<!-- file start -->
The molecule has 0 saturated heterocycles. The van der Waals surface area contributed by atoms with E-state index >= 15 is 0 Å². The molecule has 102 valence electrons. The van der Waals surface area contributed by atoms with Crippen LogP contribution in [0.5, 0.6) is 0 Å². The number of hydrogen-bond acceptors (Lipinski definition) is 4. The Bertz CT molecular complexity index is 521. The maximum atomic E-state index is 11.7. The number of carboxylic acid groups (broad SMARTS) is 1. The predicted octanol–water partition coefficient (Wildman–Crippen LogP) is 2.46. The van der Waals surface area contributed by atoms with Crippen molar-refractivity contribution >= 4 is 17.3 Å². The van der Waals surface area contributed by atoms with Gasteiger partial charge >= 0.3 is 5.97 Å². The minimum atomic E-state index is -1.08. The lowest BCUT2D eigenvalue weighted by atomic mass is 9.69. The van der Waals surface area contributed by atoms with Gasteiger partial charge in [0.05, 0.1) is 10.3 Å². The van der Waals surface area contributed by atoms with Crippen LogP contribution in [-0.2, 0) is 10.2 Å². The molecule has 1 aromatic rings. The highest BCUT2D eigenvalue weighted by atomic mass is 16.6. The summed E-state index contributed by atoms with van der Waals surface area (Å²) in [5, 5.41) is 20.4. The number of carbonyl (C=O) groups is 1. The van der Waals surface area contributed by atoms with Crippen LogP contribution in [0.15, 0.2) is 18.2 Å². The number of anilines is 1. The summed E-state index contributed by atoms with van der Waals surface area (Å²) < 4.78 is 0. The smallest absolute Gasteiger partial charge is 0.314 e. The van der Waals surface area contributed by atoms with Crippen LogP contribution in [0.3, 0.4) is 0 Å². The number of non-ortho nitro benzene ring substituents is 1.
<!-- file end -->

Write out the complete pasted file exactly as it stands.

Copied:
The molecule has 0 saturated heterocycles. The van der Waals surface area contributed by atoms with E-state index >= 15 is 0 Å². The molecule has 102 valence electrons. The van der Waals surface area contributed by atoms with Crippen LogP contribution in [0.5, 0.6) is 0 Å². The number of hydrogen-bond acceptors (Lipinski definition) is 4. The Bertz CT molecular complexity index is 521. The maximum atomic E-state index is 11.7. The number of carboxylic acid groups (broad SMARTS) is 1. The predicted octanol–water partition coefficient (Wildman–Crippen LogP) is 2.46. The van der Waals surface area contributed by atoms with Crippen molar-refractivity contribution >= 4 is 17.3 Å². The van der Waals surface area contributed by atoms with Gasteiger partial charge >= 0.3 is 5.97 Å². The minimum atomic E-state index is -1.08. The lowest BCUT2D eigenvalue weighted by atomic mass is 9.69. The van der Waals surface area contributed by atoms with Gasteiger partial charge in [0.05, 0.1) is 10.3 Å². The van der Waals surface area contributed by atoms with Crippen LogP contribution in [-0.2, 0) is 10.2 Å². The molecule has 1 aromatic rings. The highest BCUT2D eigenvalue weighted by atomic mass is 16.6. The summed E-state index contributed by atoms with van der Waals surface area (Å²) in [5, 5.41) is 20.4. The number of carbonyl (C=O) groups is 1. The van der Waals surface area contributed by atoms with Crippen LogP contribution in [0.15, 0.2) is 18.2 Å². The number of anilines is 1. The summed E-state index contributed by atoms with van der Waals surface area (Å²) < 4.78 is 0. The smallest absolute Gasteiger partial charge is 0.314 e. The van der Waals surface area contributed by atoms with Crippen LogP contribution in [0.3, 0.4) is 0 Å². The number of non-ortho nitro benzene ring substituents is 1.